Do young people worry about being victims of crime?

With teen-on-teen crime on the rise, LAUREN REVANS asks young people in Croydon what impact this has on their daily lives

Rarely a day passes without a newspaper decrying the antisocial or violent behaviour of “young hooligans”. But less attention is perhaps given to the victims of these and other crimes, who are often other young people. The charities Young Voice and Victim Support are calling for a more co-ordinated approach to data collection on crimes against the young in the hope that more effective steps will be taken to reduce the problem. But are young people worried about becoming victims of crime, and what precautions do they take?

It is an issue, especially for me because i work. when i leave work late, sometimes on the train it’s quite worrying Recently it’s got quite bad. I have been approached on the train but fortunately didn’t have anything on me. I reported it to the police and they took a statement, but I never heard back. If you are dressed well, you will be targeted; if you are dressed in a tracksuit, you won’t. You can also get targeted because of your race. Black people target Asians and whites. There tend to be more gangs of black people, and many of them are Muslim converts who try to look bigger by wearing red and white scarves across their faces and going round in big groups.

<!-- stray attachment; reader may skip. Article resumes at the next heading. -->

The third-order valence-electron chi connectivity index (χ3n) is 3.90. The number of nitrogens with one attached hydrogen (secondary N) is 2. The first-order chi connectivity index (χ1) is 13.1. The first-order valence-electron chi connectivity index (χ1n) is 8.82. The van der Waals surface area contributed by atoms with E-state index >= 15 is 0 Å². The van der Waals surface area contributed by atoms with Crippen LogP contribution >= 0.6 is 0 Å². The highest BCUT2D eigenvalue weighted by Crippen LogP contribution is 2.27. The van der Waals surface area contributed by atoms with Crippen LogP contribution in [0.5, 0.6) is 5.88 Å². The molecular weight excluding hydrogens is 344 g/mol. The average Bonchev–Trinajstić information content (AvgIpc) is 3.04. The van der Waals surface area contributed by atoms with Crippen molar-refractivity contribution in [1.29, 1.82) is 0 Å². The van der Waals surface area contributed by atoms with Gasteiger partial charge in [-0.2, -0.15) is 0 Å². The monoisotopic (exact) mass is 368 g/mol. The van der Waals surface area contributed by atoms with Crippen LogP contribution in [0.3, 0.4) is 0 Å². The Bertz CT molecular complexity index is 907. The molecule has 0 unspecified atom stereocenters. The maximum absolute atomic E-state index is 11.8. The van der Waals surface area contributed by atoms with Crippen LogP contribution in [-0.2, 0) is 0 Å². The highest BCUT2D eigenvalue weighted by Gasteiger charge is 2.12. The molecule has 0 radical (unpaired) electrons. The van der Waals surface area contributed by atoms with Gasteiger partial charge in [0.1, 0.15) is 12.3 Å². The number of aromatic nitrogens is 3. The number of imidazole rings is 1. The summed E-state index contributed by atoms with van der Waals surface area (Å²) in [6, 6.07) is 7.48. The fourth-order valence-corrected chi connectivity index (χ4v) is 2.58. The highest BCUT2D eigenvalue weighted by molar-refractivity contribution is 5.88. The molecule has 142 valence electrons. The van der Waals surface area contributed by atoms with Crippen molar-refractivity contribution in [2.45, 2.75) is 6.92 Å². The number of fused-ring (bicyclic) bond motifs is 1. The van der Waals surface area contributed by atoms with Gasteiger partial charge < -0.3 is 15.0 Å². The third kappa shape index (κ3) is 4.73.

Matthew is 17

Yes it is a worry – and it has got worse recently. Kids aren’t punished properly at school, but it all starts at home. You notice different behaviour in different schools. Girls are targeted by other girls, and particularly by gangs not in uniform or who don’t go to school. I don’t feel as worried about boys.
Becky is 17

I’m not worried – I can protect myself. I plan my safety ahead – my mum wouldn’t let me out unless I planned my way home. I make sure someone picks me up or I go home early. Things do get nicked at school, but the teachers do nothing about it because we’re not supposed to have mobiles or lots of money with us in the fi rst place.
Chevonne is 14

I think it is worse now than than when I came to the UK a year ago – I felt more groups, and we have not been targeted so far. We have been threatened by a group of 10-year-olds for cigarettes, but their brother or cousin pulled them away in the end. I feel more threatened by black people than others as they tend to go round in gangs.
Eddie is 18

It depends what area you are in and who you are with. If you are in a big group of people, you can sorted. But it can be an issue if you are on your own, especially at night time. I know a few people who have been mugged, and a gang of girls bottled my friends in the park. Gangs tend to be from different schools, and uniforms make it worse. I don’t like going anywhere in my uniform.
Brooke is 14


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